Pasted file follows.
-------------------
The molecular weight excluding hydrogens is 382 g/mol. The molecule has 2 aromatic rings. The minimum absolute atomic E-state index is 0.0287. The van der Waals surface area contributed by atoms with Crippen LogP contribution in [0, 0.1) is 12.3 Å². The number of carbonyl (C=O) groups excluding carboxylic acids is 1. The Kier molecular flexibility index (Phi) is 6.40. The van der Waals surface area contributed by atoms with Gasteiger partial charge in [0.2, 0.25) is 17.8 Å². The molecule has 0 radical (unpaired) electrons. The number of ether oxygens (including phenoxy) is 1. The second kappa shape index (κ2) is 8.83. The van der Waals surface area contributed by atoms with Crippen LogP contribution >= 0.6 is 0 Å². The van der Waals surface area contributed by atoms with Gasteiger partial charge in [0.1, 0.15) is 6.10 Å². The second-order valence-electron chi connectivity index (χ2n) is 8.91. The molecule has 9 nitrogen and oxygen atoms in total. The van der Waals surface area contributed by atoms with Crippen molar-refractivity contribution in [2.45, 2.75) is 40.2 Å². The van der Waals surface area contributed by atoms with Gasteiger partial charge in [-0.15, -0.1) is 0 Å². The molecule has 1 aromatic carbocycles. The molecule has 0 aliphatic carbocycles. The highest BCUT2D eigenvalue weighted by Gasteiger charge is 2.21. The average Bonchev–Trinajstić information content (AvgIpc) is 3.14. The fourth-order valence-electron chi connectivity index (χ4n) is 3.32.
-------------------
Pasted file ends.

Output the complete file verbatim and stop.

The molecular weight excluding hydrogens is 382 g/mol. The molecule has 2 aromatic rings. The minimum absolute atomic E-state index is 0.0287. The van der Waals surface area contributed by atoms with Crippen LogP contribution in [0, 0.1) is 12.3 Å². The number of carbonyl (C=O) groups excluding carboxylic acids is 1. The Kier molecular flexibility index (Phi) is 6.40. The van der Waals surface area contributed by atoms with Gasteiger partial charge in [0.2, 0.25) is 17.8 Å². The molecule has 0 radical (unpaired) electrons. The number of ether oxygens (including phenoxy) is 1. The second kappa shape index (κ2) is 8.83. The van der Waals surface area contributed by atoms with Crippen LogP contribution >= 0.6 is 0 Å². The van der Waals surface area contributed by atoms with Gasteiger partial charge in [0.1, 0.15) is 6.10 Å². The second-order valence-electron chi connectivity index (χ2n) is 8.91. The molecule has 9 nitrogen and oxygen atoms in total. The van der Waals surface area contributed by atoms with Crippen molar-refractivity contribution in [2.45, 2.75) is 40.2 Å². The van der Waals surface area contributed by atoms with Gasteiger partial charge in [-0.15, -0.1) is 0 Å². The molecule has 1 aromatic carbocycles. The molecule has 0 aliphatic carbocycles. The highest BCUT2D eigenvalue weighted by Gasteiger charge is 2.21. The average Bonchev–Trinajstić information content (AvgIpc) is 3.14. The fourth-order valence-electron chi connectivity index (χ4n) is 3.32.